World Mental Health Day: Joe Wicks podcast guests on how they keep a healthy mind

Cycling
Collage of Joe Wicks, Mark Cavendish, Fearne Cotton and James Bay

The coronavirus pandemic has been a challenging time for us all.

But one man who has helped a lot of us stay positive is Joe Wicks.

In his podcast series on BBC Sounds, Joe speaks to some of the people who inspire him, to find out what they do to maintain a healthy mind, as well as a healthy body.

On World Mental Health Day, here are some key takeaways.

‘Just have someone to talk to’ – Mark Cavendish

Mark Cavendish and Team Dimension Data

Cavendish is one of cycling’s greatest ever sprinters – but how does he relax when he’s not in the saddle?

“It sounds so boring, but I’m obsessed with Lego,” he tells Joe.

“There’s a certain part of your brain that gets used for that kind of stuff – I think it’s like the part of your brain that gets used in meditation.”

He has also taken up drawing, and gets a similar sense of calm from that.

But Cavendish, who was diagnosed with depression a couple of years ago, is in no doubt about the most important thing for his wellbeing.

“Having someone around who you trust,” he says. “Just to have someone to talk to about anything – it doesn’t have to be about your depression.”

‘It’s about fresh air’ – Gordon Ramsay

Gordon Ramsay on a road bike

Chef Ramsay is not synonymous with words such as ‘calm’ and ‘serene’ – indeed ‘angry’ is a more common descriptor.

Nevertheless, he needs to find time to stop swearing in kitchens – and cycling is one way he gets to that happy place.

“For me, it’s an amazing release and it’s just quite therapeutic being out in the countryside,” he says.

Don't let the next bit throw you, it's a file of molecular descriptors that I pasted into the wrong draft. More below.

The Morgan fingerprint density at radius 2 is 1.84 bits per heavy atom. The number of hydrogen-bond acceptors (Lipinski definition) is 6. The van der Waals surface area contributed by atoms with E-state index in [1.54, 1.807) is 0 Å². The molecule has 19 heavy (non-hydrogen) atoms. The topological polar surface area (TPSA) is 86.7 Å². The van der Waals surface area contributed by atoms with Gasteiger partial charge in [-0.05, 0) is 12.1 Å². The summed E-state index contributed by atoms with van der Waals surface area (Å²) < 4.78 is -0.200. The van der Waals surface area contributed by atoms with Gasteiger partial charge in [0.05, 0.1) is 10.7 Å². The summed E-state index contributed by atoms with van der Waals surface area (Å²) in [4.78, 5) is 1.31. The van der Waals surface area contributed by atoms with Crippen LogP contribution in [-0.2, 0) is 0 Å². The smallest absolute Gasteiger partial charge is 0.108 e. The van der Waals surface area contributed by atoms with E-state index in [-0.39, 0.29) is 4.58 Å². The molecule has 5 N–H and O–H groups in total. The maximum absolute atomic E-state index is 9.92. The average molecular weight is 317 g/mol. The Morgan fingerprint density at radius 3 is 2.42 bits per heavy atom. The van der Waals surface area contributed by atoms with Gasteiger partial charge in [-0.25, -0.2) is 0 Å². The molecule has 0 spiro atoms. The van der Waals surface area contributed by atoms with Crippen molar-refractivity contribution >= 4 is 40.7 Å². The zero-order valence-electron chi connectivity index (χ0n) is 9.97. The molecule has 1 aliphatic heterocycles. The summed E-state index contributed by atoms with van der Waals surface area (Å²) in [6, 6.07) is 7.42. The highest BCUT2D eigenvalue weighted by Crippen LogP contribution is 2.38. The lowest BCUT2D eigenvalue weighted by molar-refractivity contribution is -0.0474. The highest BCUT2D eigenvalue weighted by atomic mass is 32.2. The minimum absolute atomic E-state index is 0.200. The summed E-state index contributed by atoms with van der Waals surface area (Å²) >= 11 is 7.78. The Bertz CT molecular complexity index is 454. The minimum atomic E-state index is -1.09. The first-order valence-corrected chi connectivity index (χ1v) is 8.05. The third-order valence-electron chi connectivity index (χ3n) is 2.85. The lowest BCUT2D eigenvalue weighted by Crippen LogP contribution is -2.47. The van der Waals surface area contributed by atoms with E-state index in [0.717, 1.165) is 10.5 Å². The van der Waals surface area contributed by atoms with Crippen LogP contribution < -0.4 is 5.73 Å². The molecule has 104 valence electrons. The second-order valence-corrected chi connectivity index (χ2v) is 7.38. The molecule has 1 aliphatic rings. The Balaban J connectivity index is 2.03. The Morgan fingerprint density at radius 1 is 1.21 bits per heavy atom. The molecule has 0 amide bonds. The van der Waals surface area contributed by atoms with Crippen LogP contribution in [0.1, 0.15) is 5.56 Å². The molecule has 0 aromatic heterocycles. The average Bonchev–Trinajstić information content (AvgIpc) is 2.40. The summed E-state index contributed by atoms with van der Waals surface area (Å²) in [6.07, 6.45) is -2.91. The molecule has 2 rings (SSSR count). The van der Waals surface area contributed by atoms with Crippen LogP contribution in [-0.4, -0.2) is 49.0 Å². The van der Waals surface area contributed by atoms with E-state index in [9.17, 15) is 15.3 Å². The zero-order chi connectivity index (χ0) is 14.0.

“It’s not about massive, long rides. It’s about fresh air. It’s about seeing roads from a cycle point of view, as opposed to flying or driving over it.”

‘An hour’s breathing session once a week’ – Fearne Cotton

Fearne Cotton speaks on microphone

In Cotton’s podcast Happy Place, she draws on her experiences of depression and the techniques she uses to help navigate that – including fitness and yoga.

She tells Joe her biggest mood-lifter is music.

“For me, it’s instant,” she says. “It’s a full-body experience. We need to be in our bodies more.”

Cotton says one of her favourite things to do when she’s feeling down is to listen to some sad music and have a good cry.

She also does lots of meditation, and a technique she learned from breathing coach Rebecca Dennis.

“I do an hour breathing session once a week,” she says. “It clears my head of all thought. It gets me back to that place, that we all have the propensity to get to, of just peace and being.”

‘Football – in the best possible way, it’s meaningless’ – James Bay

James Bay performs onstage

Bay tries to make sure he plays football at least once a week when he’s at home, and as often as he can when he’s on tour.

“In the best possible way, it’s meaningless,” he says.

“I want it to be a slightly empty activity where I can just enjoy it and I don’t have to think about how any of it applies to any other important aspects of my life.”

Anyone who saw his assist for Yung Filly at this year’s Soccer Aid will know he’s got a decent right foot and good vision too.

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